Matt Kinzer pitched 1 2/3 innings on May 26, 1990 in a 10-4 loss to the Chicago White Sox.  Acquired in an offseason trade with the St. Louis Cardinals, Kinzer was assigned to AAA Toledo in Spring Training 1990.  He was recalled from the Mud Hens on May 25, making his season debut the next day.  Entering the game in the 8th inning with one out and White Sox shortstop Ozzie Guillen on first, he surrendered a walk, a double, and two singles leading to four Chicago runs before finally getting out of the inning.  He returned to pitch the top of the 9th, this time issuing only a leadoff walk to White Sox catcher Ron Karkovice before retiring Craig Grebeck, Lance Johnson, and Robin Ventura.  Two days later, he returned to Toldeo, never to be seen on a major league mound again.  Of note, however (as mentioned by RedRamage), Kinzer is, to date, the only person to have appeared in a game for both the Detroit Tigers and the Detroit Lions.  On October 11, 1987, Kinzer served as a replacement player as much of the NFL was on strike.  Having been the punter during his time at Purdue University, he punted seven times for 238 yards as the (mainly) replacement Lions beat the (mainly) replacement Packers in overtime by a score of 19-16.  Once the NFL players and owners reached an agreement later that week, Kinzer's NFL career came to an end.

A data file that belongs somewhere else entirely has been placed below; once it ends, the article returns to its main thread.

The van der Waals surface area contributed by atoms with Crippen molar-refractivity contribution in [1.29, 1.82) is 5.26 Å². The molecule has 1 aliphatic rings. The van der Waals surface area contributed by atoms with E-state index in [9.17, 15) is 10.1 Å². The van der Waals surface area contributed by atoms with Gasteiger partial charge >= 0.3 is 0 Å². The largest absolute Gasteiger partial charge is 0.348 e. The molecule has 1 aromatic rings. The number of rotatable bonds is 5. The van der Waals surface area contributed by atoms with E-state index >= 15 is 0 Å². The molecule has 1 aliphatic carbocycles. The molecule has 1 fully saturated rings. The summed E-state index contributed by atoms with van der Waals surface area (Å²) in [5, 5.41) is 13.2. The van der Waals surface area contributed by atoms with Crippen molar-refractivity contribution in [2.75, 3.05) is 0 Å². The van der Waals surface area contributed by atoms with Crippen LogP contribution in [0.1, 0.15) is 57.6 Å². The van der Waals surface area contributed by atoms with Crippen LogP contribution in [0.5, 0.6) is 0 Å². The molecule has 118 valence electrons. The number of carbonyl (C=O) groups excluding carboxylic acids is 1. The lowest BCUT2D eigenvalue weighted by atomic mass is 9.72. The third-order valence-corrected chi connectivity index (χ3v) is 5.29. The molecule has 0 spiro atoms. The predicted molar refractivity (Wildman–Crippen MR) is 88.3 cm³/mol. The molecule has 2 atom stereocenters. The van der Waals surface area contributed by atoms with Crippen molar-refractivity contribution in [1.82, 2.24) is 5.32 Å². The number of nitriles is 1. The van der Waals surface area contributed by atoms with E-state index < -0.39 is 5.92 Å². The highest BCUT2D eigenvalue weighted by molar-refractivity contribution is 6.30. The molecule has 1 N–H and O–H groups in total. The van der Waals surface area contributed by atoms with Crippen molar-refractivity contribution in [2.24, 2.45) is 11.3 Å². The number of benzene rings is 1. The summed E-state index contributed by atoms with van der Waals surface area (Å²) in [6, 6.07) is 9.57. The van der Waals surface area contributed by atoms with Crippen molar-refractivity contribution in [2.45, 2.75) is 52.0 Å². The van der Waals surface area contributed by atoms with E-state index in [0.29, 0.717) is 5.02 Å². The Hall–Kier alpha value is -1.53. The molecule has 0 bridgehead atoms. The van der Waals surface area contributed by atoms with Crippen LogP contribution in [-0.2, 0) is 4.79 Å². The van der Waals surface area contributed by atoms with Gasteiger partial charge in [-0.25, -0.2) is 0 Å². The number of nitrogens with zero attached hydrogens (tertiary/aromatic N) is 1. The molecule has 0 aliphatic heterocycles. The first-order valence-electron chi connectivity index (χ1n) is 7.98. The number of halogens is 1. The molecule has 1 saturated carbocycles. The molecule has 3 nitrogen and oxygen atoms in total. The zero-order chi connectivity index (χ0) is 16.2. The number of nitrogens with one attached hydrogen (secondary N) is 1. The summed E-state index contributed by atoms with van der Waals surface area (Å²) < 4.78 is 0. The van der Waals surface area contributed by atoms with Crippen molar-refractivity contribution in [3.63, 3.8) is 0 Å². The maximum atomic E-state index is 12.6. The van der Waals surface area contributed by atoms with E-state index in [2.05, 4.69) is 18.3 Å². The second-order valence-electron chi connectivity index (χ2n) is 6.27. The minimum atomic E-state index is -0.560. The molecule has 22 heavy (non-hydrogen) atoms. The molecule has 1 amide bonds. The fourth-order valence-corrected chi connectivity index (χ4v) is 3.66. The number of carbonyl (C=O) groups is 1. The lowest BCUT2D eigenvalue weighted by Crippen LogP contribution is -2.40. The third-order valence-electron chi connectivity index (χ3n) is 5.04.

91ab3904_davis.jpg

  • Like 4
Link to comment
Share on other sites

Daniel Fields

Daniel Fields played left field for the Tigers on June 4, 2015 in a 7-5 loss to the Oakland Athletics.  Fields was added to the active roster on June 2 to temporarily take the place of Rajai Davis, out on paternity leave.  After not starting any of the three games he spent with the Tigers, he was inserted in left field in the third inning on June 4 after starter Yoenis Cespedes reported dizziness and flu-like symptoms.  Fields struck out in his first two at bats AND committed an error when a Billy Butler line drive rolled under his glove, but doubled off of Oakland reliever Dan Otero in the 9th inning, eventually scoring on a Tyler Collins home run.  Sent back to Toledo as Davis returned after the game, he became the first player since 1949 to hit a double in his only major league game.  Fields retired from professional baseball in 2022 while playing for the Long Island Ducks of the Atlantic League.  His father, Bruce Fields, played for the Tigers in 1986 and served as their hitting coach from 2003-2006. 

112840-8072577RepFr.jpg

Edited by BoomGaspar
  • Thanks 2
Link to comment
Share on other sites

1 hour ago, Tiger337 said:

I was surprised that he only played one game for two reasons.  First, he was talked about so much on this board.  Second, I get him confused with his father.  

He was ranked as high as #7 on the Tigers Top 30 for a couple of years, although he never cracked the MLB Top 100.

Link to comment
Share on other sites

24 minutes ago, BoomGaspar said:

Daniel Fields